Birth of Admiral William T. Sampson

US #793 pictures Sampson, George Dewey, and Winfield Schley.

US Navy Rear Admiral William T. Sampson was born on February 9, 1840, in Palmyra, New York. 

Sampson graduated first in his class from the US Naval Academy in 1861.  After graduation, he remained at the academy for a time to teach physics. 

US #794 from the Army and Navy Series.

In 1864, Sampson was made executive officer of the monitor Patapsco.  In that role, he was part of the South Atlantic Blockading Squadron that swept enemy torpedoes away from the Charleston, South Carolina Harbor during the Civil War.  In 1865, a torpedo struck the Patapsco, claiming the lives of 75 crew members, but Sampson survived. 

US #793 – Classic First Day Cover.

After the war, Sampson served on the steam frigate Colorado with the European Squadron.  He also returned to the Naval Academy to teach and worked in the Navy’s Bureau of Navigation.  Sampson additionally served aboard the screw sloop Congress, commanded the Alert, the training ship Mayflower, and Swatara

US #3192 was issued for the 100th anniversary of the Spanish-American War.

Sampson went to serve as Superintendent of the US Naval Observatory, Officer-in-Charge of the Naval Torpedo Station in Rhode Island, and Superintendent of the Naval Academy.  After being promoted to captain in 1889, Sampson was made Inspector of Ordnance in the Washington Navy Yard.  Following the destruction of the USS Maine (an event that contributed to the Spanish-American War), Sampson was appointed president of the Board of Inquiry to investigate the explosion.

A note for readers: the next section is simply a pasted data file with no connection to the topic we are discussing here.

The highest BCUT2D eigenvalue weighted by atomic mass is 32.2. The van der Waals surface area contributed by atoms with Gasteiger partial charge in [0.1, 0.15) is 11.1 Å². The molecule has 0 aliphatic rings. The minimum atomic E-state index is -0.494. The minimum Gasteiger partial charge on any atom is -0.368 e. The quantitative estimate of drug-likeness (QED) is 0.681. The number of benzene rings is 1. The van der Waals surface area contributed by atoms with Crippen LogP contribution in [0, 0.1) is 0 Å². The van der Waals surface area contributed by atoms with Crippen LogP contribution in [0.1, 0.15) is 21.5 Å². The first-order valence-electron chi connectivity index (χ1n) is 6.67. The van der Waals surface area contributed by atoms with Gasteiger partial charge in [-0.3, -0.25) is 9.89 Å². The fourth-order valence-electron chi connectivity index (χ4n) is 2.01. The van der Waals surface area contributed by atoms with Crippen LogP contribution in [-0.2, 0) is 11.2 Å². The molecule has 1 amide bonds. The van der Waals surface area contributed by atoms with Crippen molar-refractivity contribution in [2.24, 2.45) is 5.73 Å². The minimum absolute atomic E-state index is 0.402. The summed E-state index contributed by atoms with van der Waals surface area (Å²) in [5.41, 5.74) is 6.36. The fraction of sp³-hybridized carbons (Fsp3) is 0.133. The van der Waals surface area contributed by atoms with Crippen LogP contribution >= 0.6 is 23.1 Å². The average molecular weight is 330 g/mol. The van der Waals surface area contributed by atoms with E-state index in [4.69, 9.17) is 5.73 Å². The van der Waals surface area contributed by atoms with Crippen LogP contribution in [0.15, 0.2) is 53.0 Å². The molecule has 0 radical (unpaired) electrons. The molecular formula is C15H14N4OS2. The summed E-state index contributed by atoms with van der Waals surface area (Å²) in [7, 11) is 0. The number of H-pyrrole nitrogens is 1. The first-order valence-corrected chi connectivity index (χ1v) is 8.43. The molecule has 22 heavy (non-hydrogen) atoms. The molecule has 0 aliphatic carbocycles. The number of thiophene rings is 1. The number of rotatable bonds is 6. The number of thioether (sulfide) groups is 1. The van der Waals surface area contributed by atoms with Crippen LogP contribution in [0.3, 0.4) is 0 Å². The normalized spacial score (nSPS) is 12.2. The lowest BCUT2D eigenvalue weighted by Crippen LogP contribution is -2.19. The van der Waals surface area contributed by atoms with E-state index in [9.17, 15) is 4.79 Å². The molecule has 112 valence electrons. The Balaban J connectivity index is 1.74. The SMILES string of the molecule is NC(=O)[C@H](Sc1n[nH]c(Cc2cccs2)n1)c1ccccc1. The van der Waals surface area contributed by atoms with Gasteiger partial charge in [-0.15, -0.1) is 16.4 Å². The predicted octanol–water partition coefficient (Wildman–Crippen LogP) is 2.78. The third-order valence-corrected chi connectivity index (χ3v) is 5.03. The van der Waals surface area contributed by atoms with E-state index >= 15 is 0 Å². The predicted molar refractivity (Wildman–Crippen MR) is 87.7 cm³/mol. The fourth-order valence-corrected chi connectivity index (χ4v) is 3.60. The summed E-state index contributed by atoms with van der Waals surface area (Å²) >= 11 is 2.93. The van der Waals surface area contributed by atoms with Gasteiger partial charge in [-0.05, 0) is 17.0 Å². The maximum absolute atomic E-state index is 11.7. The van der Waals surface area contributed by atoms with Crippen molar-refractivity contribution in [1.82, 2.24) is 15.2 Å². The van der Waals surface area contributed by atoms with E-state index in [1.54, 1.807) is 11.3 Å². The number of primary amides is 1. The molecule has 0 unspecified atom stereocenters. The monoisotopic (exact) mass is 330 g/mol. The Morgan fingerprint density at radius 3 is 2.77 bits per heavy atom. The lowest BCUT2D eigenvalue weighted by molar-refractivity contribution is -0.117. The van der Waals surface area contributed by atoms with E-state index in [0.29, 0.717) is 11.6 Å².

US #PH247 – As part of the treaty that ended the Spanish-American War, the US gained several territories, including the Philippines.

In March 1898, Sampson received the temporary rank of rear admiral and was placed in command of the North Atlantic Squadron.  A month later the US declared war on Spain and shortly after, Sampson set out for Cuba aboard his flagship New York.  Sampson supervised the blockade of Cuba and the bombardment of San Juan.

Sampson was then ordered to intercept Spanish Admiral Cervera’s squadron, whose whereabouts were unknown.  On May 29, 1898, Admiral Cervera’s squadron was spotted moving into Santiago harbor.  The harbor was blockaded to prevent Cervera’s escape. 

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Sampson was on land on the morning of July 3, 1898, planning a coordinated attack on the city of Santiago.  Rear Admiral Winfield Scott Schley was in command in Sampson’s absence.  Under Schley’s command, Sampson’s men met and destroyed the Spanish fleet in a five-hour battle.  The following day, as America celebrated Independence Day, Sampson sent his famous message, “The Fleet under my command offers the nation as a Fourth of July present, the whole of Cervera’s Fleet.”

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There was no mention of Schley’s leadership in Sampson’s declaration of victory.  Soon after, a controversy arose over who deserved credit for this victory.  Sampson had laid down the framework for the battle ahead of time and had the ships in the right positions, but Schley had actually commanded the fleet during the battle. 

After that battle, Sampson was made Cuban commissioner but shortly after resumed his command of the North Atlantic Fleet.  He served as Commandant of the Boston Navy Yard before retiring in 1902. 

Sampson died on May 6, 1902.  Four destroyers were later named in his honor as well as the US Naval Academy’s Sampson Hall.  There’s also a town in Wisconsin named after him.

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  1. A very interesting article. I did not know anything about U.S. Rear Admiral William Sampson but I really appreciate Mystic Stamp publishing this informing history lesson about him, another great American who should not be forgotten.

  2. My paternal grandfather could describe a virtual day-by-day account of the Spanish American War, in Cuba. In my discussions with him, he could relate the situations leading to the destruction of the ‘Maine’, in Havana Harbor. He also remembers the wreck laying on the bottom, with only the very tip of the
    mast protruding above the water.

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